This thesis develops a new approach to the syntax–prosody interface and establishes the integration of the phonological module into Lexical Functional Grammar (LFG). LFG is a modular grammar theory, which (among other questions) is interested in the relation between form and meaning, i.e., between what is said/perceived and what is intended/understood. An important factor with respect to this question is the distinction between two perspectives that are essential for the communication between speaker and listener: 1) comprehension, which discusses the question as to how information from a concrete speech signal influences syntactic phrasing and with it the fundamental ‘understanding’ of what is being said. And 2) production, which is concerned with the question how the speaker’s intention is transformed into an utterance. The focus in this thesis is on a specific fragment in this larger model of communication: the syntax–prosody interface. Given a concrete speech signal, the prosodic grouping of its elements is, on the one hand, related to the language’s internal syntactic structuring: Prosodic phrasing can influence syntactic phrasing in cases of syntactically ambiguous constructions, and syntax also determines prosodic phrasing in that the grouping of prosodic structure to a certain extent reflects (and is thus in part determined by) syntactic structure. However, on the other hand, the edges of syntactic and prosodic constituents are frequently incongruent. One possible reason for this non-isomorphism between syntactic and prosodic phrasing is the rephrasing of prosodically unstressed material. For example, in some languages, function words can be prosodically phrased with a preceding (stressed) element, but are, at the same time, syntactically phrased with a following syntactic head. Such incongruencies between the syntactic and the phonological module are also frequently found in another group of elements, namely prosodically deficient clitics, whose syntactic and prosodic associations are not necessarily congruent and which can, under some circumstances, even change their position in the clause as a result of specific prosodic requirements. From these observations it can be concluded that prosodic phrasing cannot be solely determined by syntactic phrasing. Instead, processes of prosodic restructuring have to be assumed independently of the syntax–prosody interface. The resulting underlying research question in this thesis is how this tension between intermodular communication and frequent non-isomorphism between syntactic and prosodic struc-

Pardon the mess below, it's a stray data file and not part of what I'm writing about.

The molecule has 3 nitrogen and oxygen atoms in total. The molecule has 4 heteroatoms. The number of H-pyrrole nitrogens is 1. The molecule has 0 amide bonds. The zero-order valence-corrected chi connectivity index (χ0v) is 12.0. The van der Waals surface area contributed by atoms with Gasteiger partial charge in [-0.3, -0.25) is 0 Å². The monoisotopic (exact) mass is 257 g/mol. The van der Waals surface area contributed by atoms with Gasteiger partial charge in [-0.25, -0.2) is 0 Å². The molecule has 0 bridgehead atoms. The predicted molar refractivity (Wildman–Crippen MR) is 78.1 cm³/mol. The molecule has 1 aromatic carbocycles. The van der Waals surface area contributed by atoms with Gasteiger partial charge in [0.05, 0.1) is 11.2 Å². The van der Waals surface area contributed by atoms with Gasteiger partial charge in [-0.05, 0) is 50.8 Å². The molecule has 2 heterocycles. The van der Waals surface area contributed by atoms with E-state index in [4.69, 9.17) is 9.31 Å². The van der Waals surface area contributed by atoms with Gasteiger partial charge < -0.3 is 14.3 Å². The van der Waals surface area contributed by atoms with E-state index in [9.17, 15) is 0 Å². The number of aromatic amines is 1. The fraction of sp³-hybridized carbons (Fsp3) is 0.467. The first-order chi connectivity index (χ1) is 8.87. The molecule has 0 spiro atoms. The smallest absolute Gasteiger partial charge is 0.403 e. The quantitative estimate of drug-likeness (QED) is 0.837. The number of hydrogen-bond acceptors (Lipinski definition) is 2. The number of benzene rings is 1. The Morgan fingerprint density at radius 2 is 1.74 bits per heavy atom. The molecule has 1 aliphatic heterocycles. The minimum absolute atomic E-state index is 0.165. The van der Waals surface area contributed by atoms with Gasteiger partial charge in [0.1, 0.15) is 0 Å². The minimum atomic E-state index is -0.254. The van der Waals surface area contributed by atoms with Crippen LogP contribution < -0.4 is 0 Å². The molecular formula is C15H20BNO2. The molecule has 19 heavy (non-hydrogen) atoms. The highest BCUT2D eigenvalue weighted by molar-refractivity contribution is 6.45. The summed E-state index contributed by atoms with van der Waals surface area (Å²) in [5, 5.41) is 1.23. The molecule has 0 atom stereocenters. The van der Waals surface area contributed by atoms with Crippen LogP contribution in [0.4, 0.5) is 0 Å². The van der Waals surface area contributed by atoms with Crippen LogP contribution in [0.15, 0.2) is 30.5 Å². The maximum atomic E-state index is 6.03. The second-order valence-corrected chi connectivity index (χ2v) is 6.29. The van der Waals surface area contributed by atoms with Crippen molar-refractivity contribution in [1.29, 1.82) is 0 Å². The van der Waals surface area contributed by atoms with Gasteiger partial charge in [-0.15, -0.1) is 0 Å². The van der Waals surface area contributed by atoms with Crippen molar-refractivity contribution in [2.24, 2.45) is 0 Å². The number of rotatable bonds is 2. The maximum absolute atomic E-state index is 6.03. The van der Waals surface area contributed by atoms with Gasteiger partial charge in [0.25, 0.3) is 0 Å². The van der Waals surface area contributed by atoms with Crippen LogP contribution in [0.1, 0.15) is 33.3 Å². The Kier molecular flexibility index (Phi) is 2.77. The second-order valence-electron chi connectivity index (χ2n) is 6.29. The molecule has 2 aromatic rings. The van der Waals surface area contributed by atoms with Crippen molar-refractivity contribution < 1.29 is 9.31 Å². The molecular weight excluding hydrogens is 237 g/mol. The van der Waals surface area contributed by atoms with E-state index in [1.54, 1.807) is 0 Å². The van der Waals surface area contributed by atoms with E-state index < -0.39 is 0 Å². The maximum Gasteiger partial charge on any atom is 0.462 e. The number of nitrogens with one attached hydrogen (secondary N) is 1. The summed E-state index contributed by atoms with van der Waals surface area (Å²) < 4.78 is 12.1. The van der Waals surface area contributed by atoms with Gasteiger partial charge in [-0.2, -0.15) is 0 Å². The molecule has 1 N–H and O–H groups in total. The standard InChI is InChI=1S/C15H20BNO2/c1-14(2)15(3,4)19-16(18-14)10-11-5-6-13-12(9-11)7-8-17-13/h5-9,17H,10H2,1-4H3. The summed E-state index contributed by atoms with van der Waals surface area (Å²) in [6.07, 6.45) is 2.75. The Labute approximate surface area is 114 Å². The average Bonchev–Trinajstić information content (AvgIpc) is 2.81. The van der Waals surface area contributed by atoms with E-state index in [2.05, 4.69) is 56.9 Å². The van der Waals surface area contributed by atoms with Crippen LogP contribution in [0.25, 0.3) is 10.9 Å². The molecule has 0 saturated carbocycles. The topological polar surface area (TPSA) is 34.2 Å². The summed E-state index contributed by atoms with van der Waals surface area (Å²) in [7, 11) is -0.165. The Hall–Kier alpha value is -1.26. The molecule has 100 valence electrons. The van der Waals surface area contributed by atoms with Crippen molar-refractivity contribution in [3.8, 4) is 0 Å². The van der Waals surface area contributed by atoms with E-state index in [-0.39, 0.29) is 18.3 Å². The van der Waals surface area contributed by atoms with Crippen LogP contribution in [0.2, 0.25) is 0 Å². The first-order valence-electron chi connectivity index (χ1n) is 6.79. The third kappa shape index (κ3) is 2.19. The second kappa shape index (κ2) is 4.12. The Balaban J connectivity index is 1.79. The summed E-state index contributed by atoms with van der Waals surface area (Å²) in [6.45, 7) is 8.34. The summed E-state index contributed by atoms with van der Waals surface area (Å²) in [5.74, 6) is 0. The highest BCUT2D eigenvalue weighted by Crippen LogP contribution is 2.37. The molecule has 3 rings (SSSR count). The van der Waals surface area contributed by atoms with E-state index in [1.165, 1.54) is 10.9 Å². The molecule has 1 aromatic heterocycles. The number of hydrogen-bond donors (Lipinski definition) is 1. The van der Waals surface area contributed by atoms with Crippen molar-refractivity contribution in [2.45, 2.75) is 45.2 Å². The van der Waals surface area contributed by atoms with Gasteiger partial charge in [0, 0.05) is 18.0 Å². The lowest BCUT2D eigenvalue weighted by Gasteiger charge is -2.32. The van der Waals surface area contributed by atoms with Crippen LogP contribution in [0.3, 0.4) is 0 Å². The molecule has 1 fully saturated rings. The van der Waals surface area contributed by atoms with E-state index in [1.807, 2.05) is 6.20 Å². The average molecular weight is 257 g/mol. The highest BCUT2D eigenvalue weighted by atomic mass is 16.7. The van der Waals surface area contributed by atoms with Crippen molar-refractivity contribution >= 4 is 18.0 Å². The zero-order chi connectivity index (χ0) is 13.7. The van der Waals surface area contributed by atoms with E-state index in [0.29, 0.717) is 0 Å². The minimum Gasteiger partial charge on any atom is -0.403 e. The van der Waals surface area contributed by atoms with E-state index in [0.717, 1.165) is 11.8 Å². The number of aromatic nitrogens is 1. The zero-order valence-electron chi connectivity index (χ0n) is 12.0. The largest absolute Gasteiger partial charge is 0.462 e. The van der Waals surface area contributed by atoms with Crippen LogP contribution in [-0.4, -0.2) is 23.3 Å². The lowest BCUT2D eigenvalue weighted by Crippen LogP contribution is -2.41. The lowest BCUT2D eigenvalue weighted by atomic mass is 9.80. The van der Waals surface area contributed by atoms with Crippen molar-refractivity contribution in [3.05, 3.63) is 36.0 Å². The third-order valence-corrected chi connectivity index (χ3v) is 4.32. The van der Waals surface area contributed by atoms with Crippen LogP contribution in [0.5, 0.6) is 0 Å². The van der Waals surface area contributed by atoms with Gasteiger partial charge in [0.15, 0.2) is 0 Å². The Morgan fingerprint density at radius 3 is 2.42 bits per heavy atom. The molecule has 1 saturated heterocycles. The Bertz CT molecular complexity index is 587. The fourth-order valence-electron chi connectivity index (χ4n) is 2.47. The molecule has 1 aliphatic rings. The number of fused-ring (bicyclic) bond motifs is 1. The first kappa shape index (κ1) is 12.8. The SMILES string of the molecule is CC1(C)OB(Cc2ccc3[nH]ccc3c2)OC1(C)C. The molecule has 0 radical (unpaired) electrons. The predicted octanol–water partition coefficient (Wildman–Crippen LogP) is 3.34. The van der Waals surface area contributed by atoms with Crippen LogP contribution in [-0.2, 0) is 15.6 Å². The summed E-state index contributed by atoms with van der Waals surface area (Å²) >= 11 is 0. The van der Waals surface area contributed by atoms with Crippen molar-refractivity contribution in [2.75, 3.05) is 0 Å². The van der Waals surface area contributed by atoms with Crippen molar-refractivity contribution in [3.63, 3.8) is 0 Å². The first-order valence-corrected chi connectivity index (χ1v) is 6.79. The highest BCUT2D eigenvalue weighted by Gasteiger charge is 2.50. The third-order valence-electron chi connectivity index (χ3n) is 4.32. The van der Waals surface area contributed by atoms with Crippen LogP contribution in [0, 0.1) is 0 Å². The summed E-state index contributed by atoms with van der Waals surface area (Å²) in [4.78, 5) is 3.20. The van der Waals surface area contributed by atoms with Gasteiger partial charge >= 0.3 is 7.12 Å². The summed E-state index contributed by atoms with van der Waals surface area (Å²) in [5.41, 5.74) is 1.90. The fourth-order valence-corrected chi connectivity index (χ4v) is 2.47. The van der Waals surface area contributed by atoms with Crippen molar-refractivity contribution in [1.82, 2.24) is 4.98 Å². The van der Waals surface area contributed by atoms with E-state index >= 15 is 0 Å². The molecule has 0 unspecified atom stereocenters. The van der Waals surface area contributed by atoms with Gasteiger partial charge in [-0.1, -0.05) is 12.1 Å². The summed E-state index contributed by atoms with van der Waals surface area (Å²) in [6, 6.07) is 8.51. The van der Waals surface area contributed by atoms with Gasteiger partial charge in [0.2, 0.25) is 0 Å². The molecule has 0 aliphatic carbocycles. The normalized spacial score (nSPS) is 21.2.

100 Figures and Tables
Figure 2.1: C-structure and f-structure representation of Frida sneezed.
Table 2.1: A short comparison of align and wrap.
Figure 2.11: The determination of prosodic constituency as assumed in this thesis.
Figure 2.12: Violations of the Strict Layer Hypothesis.
Figure 2.13: The end-based approach.
Figure 2.15: P-structure representation in Butt and King (1998, simplified).
Figure 2.16: The prosody–syntax interface in Mycock (2006, 81).
Figure 2.17: Prosodically bracketed input to syntactic structure (Bögel et al. 2009).
Figure 2.18: The string at the heart of the grammar (Dalrymple and Mycock 2011).
Figure 2.19: The prosody–syntax interface (Dalrymple and Mycock 2011, ex.11).
Figure 2.2: Association of the lexical information and c-structure.
Table 2.2: Lexical entry for university (Dalrymple and Mycock 2011).
Figure 2.20: The prosody-syntax interface as proposed in Mycock and Lowe (2013).
Figure 2.3: Relating c-structure and f-structure of Frida sneezed.
Figure 2.4: The parallel projection architecture as represented by Asudeh (2006).
Figure 2.5: The T-model as proposed in Chomsky (1981).
Figure 2.7: The Parallel Architecture as proposed by Jackendoff (2002).
Figure 2.9: The Prosodic Hierarchy according to Selkirk (1978).
Figure 3.1: C- and p-structure representation of sher e panjaab ‘the lion of Punjab’.
Figure 3.10: The p-diagram and the P(ause)_duration dimension.
Table 3.1: Lexical entries for Japanese and Amra.
Figure 3.11: Speech signal for Ravi and Amra or Karla.
Figure 3.12: P-diagram for the speech signal in Figure 3.11.
Figure 3.13: Lexical entry for university (Dalrymple and Mycock 2011).
Figure 3.14: Form stratum as proposed by Levelt et al. (1999)
Figure 3.15: C-structure representations for Ravi and Amra or Karla.
Figure 3.16: Speech signal options for Ravi and Amra or Karla.
Figure 3.17: The prosody–syntax interface in LFG (first version).
Figure 3.18: The prosody–syntax interface in LFG (second version).
Figure 3.19: Fragment of the p-diagram for Ravi ∧ (Amra ∨ Karla).